Perhaps it is time that the church ask for Jesus, son of David, to have mercy on us and restore our sight…


There have been enough seeds sown with tears. Isn’t it time for reaping with shouts of joy? What better way to honor Reformation Sunday than to take the risk of responding to cries for justice with more than silence that permits violence…

RCL – Year B – Reformation Sunday – 22nd Sunday after Pentecost – October 25, 2015
Job 42:1-6, 10-17                                                         Photos from Pixabay. Used by permission.
Psalm 34:1-8 [19-22]
Jeremiah 31:7-9
Psalm 126
Hebrews 7:23-28
Mark 10:46-52

Emerging Church Poetry Prayer Sermon Starter

A Mixture of Things

If you’ve been following this blog for a while, then you know that I seldom post on anything not related to the lectionary. This week I am at the Widening the Welcome Conference which is sponsored by the Disabilities Ministry and the Mental Health Network of the United Church of Christ. The goal of this conference is to, well, widen the welcome of our churches through education, shared experience, and building relationships. On Saturday, I will present a workshop on Congregations and Suicide Prevention, Intervention, and Postvention. The poem below is what I plan to read as I begin. It’s from my book, A Circle in the Dark: Daily Meditations for Advent.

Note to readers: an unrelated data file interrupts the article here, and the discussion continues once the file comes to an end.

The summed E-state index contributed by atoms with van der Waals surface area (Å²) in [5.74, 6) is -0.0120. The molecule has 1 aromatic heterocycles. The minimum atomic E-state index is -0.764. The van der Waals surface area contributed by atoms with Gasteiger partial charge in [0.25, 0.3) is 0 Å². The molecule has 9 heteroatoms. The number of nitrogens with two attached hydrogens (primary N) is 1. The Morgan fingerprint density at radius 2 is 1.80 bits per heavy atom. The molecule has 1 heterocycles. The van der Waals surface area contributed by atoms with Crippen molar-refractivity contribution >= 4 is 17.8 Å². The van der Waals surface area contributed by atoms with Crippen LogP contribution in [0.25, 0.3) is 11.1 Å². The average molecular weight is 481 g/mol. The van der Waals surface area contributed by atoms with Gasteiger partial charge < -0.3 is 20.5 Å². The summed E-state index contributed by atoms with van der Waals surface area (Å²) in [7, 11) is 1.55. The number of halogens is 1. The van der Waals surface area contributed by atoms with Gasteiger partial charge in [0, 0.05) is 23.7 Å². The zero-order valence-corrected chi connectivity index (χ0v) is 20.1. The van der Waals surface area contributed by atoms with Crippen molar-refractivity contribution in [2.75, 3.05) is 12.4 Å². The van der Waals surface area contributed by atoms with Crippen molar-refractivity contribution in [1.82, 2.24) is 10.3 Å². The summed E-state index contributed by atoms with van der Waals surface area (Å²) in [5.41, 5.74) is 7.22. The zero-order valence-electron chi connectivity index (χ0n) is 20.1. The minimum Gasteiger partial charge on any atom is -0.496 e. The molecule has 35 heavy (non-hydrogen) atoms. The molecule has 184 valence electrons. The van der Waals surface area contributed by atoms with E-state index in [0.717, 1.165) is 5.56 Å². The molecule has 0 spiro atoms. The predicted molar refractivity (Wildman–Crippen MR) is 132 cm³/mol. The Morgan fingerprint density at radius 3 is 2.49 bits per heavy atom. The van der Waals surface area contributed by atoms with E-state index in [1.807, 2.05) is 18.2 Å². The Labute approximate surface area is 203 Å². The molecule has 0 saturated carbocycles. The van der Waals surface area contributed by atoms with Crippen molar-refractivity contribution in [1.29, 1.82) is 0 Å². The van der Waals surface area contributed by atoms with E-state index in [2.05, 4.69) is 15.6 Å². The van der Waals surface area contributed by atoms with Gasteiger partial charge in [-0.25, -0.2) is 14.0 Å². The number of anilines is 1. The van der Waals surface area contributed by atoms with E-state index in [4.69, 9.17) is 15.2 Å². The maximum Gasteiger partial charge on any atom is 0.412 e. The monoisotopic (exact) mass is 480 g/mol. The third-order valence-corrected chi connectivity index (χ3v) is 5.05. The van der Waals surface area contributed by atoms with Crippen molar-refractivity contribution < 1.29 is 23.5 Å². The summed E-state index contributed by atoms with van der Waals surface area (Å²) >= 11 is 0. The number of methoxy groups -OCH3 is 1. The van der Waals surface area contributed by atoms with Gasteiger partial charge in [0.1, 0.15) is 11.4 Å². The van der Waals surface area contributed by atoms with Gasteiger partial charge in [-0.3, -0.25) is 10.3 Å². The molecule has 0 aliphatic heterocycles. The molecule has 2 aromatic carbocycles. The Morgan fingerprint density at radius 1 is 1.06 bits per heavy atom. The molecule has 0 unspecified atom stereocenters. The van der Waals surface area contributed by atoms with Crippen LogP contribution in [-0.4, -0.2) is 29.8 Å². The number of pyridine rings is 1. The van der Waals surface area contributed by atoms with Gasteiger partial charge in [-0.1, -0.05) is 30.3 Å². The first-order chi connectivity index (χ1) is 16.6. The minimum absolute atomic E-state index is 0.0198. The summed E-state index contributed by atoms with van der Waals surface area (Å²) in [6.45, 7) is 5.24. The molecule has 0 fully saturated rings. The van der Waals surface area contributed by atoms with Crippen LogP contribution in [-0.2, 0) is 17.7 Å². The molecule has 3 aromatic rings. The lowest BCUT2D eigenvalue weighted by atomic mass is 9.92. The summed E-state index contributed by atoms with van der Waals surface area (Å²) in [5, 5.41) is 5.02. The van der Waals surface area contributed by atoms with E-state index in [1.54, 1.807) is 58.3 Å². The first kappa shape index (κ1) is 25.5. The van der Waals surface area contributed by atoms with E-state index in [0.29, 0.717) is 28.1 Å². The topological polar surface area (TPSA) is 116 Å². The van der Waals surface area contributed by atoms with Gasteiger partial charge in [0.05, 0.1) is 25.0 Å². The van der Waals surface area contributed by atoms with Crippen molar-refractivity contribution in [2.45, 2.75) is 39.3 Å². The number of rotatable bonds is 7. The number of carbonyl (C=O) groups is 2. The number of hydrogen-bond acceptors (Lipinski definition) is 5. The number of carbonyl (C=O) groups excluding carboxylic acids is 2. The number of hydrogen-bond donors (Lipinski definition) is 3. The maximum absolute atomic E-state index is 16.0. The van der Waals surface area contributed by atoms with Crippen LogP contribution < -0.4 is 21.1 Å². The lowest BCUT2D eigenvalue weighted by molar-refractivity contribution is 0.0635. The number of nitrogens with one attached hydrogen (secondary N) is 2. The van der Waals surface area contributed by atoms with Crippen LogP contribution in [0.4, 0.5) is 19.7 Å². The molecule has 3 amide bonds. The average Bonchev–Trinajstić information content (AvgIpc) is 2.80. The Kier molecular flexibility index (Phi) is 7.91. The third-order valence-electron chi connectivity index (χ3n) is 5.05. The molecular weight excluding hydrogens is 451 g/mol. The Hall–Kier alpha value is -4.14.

I did happen to write on the lectionary earlier this week. If you are putting a sermon together, you might want to look here.


A Prayer for Peace

Where is our refuge and our shelter?
We sit in darkness and the shadow of death.
War and violence fill our lives
year after year.

Is there no better way?

Lord, in Your mercy,
guide our feet in the way of peace.

We are awash in the bloodstains of judgment
and caught in the storms of hatred.
Ignorance and isolation separate us
day after day.

Is there no better way?

Lord, in Your mercy,
guide our feet in the way of peace.

We burn with shame and guilt
pleading with gods of our making
to offer us forgiveness and life
hour by hour.

Is there no better way?

Lord, in Your mercy,
guide our feet in the way of peace.

We are lost in the wilderness of fear
unable to recall the prophets of old.
We deceive ourselves
moment by moment.

Is there no better way?

Lord, in Your mercy,
guide our feet in the way of peace.

Photo from pixabay. Used by permission.